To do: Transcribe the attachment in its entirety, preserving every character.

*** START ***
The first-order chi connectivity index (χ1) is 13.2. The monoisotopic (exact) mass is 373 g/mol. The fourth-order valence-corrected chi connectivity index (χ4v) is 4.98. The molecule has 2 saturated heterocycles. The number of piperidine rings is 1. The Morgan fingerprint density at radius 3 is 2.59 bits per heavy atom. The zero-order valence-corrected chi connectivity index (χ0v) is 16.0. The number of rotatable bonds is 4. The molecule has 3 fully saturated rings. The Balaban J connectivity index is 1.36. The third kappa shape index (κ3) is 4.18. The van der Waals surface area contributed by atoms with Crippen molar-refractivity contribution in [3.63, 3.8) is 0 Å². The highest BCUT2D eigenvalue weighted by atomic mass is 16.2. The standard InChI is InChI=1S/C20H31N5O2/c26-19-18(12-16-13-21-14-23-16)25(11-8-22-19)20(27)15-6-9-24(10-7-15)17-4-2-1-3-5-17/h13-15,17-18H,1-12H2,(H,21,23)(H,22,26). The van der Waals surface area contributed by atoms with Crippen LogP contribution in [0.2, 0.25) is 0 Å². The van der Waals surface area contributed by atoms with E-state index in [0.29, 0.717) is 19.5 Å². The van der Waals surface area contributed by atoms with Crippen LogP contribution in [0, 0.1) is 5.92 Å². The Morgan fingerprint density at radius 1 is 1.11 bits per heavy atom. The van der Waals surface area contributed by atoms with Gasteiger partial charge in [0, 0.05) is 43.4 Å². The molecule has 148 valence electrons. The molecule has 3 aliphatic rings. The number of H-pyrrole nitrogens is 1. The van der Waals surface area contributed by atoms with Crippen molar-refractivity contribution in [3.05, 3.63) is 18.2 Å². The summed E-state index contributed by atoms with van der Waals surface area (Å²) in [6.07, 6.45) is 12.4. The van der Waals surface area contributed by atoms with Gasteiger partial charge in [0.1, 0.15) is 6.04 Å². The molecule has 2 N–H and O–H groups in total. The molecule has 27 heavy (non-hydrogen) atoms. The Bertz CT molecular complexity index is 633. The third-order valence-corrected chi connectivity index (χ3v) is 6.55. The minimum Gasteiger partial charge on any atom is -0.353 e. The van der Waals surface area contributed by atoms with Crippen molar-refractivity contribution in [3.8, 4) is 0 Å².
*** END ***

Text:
The first-order chi connectivity index (χ1) is 13.2. The monoisotopic (exact) mass is 373 g/mol. The fourth-order valence-corrected chi connectivity index (χ4v) is 4.98. The molecule has 2 saturated heterocycles. The number of piperidine rings is 1. The Morgan fingerprint density at radius 3 is 2.59 bits per heavy atom. The zero-order valence-corrected chi connectivity index (χ0v) is 16.0. The number of rotatable bonds is 4. The molecule has 3 fully saturated rings. The Balaban J connectivity index is 1.36. The third kappa shape index (κ3) is 4.18. The van der Waals surface area contributed by atoms with Crippen molar-refractivity contribution in [3.63, 3.8) is 0 Å². The highest BCUT2D eigenvalue weighted by atomic mass is 16.2. The standard InChI is InChI=1S/C20H31N5O2/c26-19-18(12-16-13-21-14-23-16)25(11-8-22-19)20(27)15-6-9-24(10-7-15)17-4-2-1-3-5-17/h13-15,17-18H,1-12H2,(H,21,23)(H,22,26). The van der Waals surface area contributed by atoms with Crippen LogP contribution in [0.2, 0.25) is 0 Å². The van der Waals surface area contributed by atoms with E-state index in [0.29, 0.717) is 19.5 Å². The van der Waals surface area contributed by atoms with Crippen LogP contribution in [0, 0.1) is 5.92 Å². The Morgan fingerprint density at radius 1 is 1.11 bits per heavy atom. The van der Waals surface area contributed by atoms with Gasteiger partial charge in [0, 0.05) is 43.4 Å². The molecule has 148 valence electrons. The molecule has 3 aliphatic rings. The number of H-pyrrole nitrogens is 1. The van der Waals surface area contributed by atoms with Crippen molar-refractivity contribution in [3.05, 3.63) is 18.2 Å². The summed E-state index contributed by atoms with van der Waals surface area (Å²) in [6.07, 6.45) is 12.4. The van der Waals surface area contributed by atoms with Gasteiger partial charge in [0.1, 0.15) is 6.04 Å². The molecule has 2 N–H and O–H groups in total. The molecule has 27 heavy (non-hydrogen) atoms. The Bertz CT molecular complexity index is 633. The third-order valence-corrected chi connectivity index (χ3v) is 6.55. The minimum Gasteiger partial charge on any atom is -0.353 e. The van der Waals surface area contributed by atoms with Crippen molar-refractivity contribution in [3.8, 4) is 0 Å².